Nursing students' personal qualities: a descriptive study.

Publisher:
Churchill Livingstone
Publication Type:
Journal Article
Citation:
Nurse Education Today, 2014, 34 (9), pp. 1196 - 1200
Issue Date:
2014-09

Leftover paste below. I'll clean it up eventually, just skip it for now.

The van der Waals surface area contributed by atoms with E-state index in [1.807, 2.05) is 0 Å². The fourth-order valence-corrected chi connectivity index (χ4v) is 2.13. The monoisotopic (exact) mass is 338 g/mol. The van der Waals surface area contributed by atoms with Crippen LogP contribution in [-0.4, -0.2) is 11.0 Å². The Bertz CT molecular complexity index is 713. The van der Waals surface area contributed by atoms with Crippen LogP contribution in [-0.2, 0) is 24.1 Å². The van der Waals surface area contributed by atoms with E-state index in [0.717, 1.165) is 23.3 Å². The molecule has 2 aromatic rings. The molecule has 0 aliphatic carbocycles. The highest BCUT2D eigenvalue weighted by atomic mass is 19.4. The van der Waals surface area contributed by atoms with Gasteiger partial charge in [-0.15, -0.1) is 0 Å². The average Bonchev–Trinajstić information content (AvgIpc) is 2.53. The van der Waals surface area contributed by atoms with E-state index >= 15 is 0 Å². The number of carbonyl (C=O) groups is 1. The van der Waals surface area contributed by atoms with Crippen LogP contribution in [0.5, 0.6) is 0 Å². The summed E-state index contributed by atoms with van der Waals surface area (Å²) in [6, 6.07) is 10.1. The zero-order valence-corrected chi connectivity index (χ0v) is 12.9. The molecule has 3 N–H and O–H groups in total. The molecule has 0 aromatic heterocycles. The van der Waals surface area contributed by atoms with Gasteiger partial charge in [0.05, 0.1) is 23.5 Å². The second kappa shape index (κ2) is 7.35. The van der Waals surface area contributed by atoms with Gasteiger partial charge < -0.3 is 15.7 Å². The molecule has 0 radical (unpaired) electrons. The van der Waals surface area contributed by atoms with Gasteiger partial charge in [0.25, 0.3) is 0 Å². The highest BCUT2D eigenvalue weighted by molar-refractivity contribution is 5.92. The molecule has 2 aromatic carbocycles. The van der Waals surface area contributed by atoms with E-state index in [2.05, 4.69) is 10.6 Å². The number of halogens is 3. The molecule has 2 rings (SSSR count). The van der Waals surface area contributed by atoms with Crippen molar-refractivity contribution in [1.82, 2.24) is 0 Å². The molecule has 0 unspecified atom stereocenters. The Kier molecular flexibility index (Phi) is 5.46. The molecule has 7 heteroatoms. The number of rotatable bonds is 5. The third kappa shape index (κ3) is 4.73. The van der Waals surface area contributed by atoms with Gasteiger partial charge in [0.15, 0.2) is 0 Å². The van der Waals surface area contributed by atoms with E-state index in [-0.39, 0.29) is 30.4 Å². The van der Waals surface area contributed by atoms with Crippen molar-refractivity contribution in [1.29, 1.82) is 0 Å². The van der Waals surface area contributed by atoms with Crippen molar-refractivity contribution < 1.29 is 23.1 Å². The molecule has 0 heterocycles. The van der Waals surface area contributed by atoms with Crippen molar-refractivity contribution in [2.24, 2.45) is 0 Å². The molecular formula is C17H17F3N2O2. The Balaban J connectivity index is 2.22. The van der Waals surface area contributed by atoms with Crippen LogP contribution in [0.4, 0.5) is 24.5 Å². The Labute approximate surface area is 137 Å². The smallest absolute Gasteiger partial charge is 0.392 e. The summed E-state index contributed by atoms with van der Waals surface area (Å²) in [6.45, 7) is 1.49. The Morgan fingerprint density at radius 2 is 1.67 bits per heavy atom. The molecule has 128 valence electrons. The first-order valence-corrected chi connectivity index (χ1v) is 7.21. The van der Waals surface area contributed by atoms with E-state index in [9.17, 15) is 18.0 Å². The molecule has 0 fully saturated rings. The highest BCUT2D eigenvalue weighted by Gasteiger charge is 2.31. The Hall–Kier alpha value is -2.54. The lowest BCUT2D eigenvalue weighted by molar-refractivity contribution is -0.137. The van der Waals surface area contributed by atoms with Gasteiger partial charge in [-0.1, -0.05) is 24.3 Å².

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Reports of a lack of compassionate care from nurses have resulted in calls to integrate the assessment of personal qualities into nursing student selection, with the intent to recruit individuals whose attributes reflect those desired in the practising nurse. Whilst nursing programmes are able to determine students' academic abilities on enrolment limited attention has been given to other qualities. Although there is an understanding of the qualities desired in the practising nurse, to date there has been limited exploration of nursing students' personal qualities as they enter nursing programmes and whether these change over time.To describe the personal qualities of newly enrolled Bachelor of Nursing students, and to determine if these qualities are age and gender specific and whether they change over time.The Personal Qualities Assessment (PQA; www.pqa.net.au) was completed by 138 nursing students on enrolment and repeated after three years.Twenty four percent of students had PQA scores at the extreme ends (±2 SD) of the continuum of one or more sub-scale distributions. Significant positive correlations were found between age and the PQA measured traits: self-control, resilience, narcissism, empathy and moral orientation. Females were significantly more conscientious, community orientated and involved; males had significantly higher narcissism and aloofness scores and lower empathy. For those students (n=28) who completed the follow-up PQA, their personal qualities scores did not change.Most of the study sample possessed mid-range personal quality trait scores, but approximately a quarter of the nursing students recorded extreme scores. Older students were found to have a higher measure of self-control, resilience, empathy and narcissism and more communitarian in attitude. Significant differences were found between males' and females' scores. That personal qualities were unchanged after three years suggests the importance of incorporating the assessment of these qualities into selection and recruitment of nursing students.
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